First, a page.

Blanca Torres, San Francisco Business Times
The City of Pittsburg is considering an ambitious development plan for land surrounding its BART station that officials expect to adopt in August.
The plan encompasses a 50-acre site, including the BART station and vacant lands adjacent to the station, and calls for up to 1,200 residential units, 130,000 square feet of commercial space including 30,000 for retail, and 2,300 parking spaces in two garages.
City and BART officials have been working on developing the master plan for the site for three years thanks to a planning grant from the Metropolitan Transportation Commission. An environmental impact report is under review through Aug. 1, after which the City Council expects to approve the plan.
“With the (environmental review) out the way, the progress of the project will happen as fast as the development community can go,” said Loreli Cappel, who worked on the proposal with PMC, a municipal services firm specializing in environmental and urban planning.
Once the plan is adopted, BART will select a master developer for the project. So far, West Coast Homebuilders has signed on to develop a portion of the residential units.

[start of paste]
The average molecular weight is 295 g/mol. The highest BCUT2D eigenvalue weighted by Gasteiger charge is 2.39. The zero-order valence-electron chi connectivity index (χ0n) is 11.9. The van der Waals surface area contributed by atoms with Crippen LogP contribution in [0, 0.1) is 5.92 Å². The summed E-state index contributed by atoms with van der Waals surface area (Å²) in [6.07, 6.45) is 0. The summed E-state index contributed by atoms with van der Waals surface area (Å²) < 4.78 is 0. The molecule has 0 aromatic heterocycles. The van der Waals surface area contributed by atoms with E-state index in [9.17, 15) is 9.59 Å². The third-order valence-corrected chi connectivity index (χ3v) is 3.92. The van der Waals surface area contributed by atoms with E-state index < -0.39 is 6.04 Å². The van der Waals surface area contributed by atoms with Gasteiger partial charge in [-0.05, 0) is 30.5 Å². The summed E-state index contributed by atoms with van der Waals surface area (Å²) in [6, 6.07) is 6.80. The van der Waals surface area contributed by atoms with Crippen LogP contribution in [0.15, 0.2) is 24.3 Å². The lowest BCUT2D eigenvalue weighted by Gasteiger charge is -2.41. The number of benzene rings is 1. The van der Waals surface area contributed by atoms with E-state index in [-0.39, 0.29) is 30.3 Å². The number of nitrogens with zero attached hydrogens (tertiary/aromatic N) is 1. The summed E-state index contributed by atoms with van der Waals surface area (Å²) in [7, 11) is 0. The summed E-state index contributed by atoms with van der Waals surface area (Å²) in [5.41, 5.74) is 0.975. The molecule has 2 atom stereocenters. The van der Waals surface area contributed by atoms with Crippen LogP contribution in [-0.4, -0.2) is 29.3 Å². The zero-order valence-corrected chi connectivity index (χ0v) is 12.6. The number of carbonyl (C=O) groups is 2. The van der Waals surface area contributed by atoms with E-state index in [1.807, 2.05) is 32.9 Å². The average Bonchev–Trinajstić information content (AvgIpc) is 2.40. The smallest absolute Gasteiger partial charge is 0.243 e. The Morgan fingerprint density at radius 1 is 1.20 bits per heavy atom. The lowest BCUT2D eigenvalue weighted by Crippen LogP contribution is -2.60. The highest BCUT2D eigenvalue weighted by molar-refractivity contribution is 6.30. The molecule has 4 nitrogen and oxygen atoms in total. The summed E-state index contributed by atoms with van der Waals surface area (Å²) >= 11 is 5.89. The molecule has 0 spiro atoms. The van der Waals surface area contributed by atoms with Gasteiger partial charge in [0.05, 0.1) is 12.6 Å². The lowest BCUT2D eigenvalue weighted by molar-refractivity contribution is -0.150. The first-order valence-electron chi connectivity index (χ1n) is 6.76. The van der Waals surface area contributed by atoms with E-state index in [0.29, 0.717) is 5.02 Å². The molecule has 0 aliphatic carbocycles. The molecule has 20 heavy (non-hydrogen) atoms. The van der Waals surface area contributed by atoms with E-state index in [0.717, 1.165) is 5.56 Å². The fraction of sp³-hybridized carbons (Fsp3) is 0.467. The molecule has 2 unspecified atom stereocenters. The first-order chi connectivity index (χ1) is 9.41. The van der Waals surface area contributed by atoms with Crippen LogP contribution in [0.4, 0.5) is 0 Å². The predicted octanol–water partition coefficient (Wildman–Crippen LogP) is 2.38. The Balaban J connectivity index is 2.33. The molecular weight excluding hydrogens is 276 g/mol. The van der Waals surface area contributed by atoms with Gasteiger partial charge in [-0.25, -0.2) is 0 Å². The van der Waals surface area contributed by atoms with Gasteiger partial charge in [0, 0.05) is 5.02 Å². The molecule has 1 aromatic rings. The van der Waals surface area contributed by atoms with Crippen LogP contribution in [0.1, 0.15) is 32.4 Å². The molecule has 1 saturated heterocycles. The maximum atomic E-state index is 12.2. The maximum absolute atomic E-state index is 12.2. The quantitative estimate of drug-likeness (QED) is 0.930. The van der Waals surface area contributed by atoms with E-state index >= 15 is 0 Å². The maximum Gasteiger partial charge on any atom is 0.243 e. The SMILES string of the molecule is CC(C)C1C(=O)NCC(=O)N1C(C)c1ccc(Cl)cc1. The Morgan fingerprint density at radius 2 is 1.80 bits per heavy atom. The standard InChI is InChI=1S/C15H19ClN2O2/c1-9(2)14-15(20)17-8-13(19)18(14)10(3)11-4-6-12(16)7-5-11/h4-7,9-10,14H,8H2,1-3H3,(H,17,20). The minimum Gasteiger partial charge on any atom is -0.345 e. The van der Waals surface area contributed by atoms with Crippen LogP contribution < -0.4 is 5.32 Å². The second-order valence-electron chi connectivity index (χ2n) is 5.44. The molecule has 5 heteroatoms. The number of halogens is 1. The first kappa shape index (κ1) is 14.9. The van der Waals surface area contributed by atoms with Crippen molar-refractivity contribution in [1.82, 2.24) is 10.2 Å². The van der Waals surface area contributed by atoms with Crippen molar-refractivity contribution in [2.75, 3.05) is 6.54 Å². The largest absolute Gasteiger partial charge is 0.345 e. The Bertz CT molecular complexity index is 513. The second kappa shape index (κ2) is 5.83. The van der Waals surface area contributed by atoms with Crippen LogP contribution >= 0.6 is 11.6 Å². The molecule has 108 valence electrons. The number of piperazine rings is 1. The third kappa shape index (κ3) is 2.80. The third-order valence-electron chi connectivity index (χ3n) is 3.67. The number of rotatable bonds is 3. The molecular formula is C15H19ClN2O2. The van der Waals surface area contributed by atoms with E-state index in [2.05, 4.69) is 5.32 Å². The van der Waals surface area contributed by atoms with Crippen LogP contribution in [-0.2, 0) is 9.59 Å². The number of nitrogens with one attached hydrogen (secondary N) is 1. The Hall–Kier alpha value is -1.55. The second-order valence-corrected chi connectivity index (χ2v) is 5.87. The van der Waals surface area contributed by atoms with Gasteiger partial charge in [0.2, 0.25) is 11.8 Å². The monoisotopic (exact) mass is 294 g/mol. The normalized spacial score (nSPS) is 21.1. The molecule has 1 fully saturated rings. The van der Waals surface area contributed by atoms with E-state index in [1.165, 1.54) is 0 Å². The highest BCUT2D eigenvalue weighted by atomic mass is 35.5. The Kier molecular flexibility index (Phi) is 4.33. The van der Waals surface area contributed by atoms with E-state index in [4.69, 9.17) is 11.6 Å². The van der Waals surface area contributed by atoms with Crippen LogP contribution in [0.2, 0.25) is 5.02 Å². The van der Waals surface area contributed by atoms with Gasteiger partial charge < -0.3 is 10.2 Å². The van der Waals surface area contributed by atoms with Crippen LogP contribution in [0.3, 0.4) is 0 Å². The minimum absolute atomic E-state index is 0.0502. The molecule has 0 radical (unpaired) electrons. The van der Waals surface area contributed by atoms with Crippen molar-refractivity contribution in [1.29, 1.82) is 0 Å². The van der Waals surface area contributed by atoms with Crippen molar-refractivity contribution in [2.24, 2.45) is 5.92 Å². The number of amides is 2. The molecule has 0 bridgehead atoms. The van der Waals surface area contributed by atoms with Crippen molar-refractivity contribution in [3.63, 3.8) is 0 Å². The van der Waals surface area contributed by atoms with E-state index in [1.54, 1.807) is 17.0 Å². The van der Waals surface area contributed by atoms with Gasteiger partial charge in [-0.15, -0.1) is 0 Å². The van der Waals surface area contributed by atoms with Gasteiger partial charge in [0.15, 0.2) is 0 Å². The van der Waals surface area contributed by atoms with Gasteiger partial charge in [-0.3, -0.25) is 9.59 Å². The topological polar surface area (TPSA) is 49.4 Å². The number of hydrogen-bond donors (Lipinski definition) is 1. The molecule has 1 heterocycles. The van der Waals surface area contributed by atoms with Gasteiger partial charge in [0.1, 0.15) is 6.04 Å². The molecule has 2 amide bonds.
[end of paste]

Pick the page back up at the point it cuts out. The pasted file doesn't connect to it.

The project calls for $56.9 million infrastructure improvements, including new streets, a kiss-and-ride, sanitary sewers, two parking garages and a park.
Pittsburg, a city in eastern Contra Costa County, is home to the end of one of three East Bay BART lines. The station already draws hundreds of motorists from eastern Contra Costa and the San Joaquin Valley who park there and commute west. The goals of the project include increasing BART ridership, reducing greenhouse gas emissions, creating more services near transit and improving pedestrian and bike access.
BART has several other transit-oriented development projects in the works in the East Bay: at both Dublin stations, Union City, Walnut Creek, San Leandro and MacArthur in Oakland.
“The scale of the projects can be rewarding,” said Cynthia Parker, president and CEO of Bridge Housing, a nonprofit developer that is the master developer of the MacArthur project and is also part of the San Leandro team. “We certainly plan to do other TOD projects with these agencies, but they take a very long time.”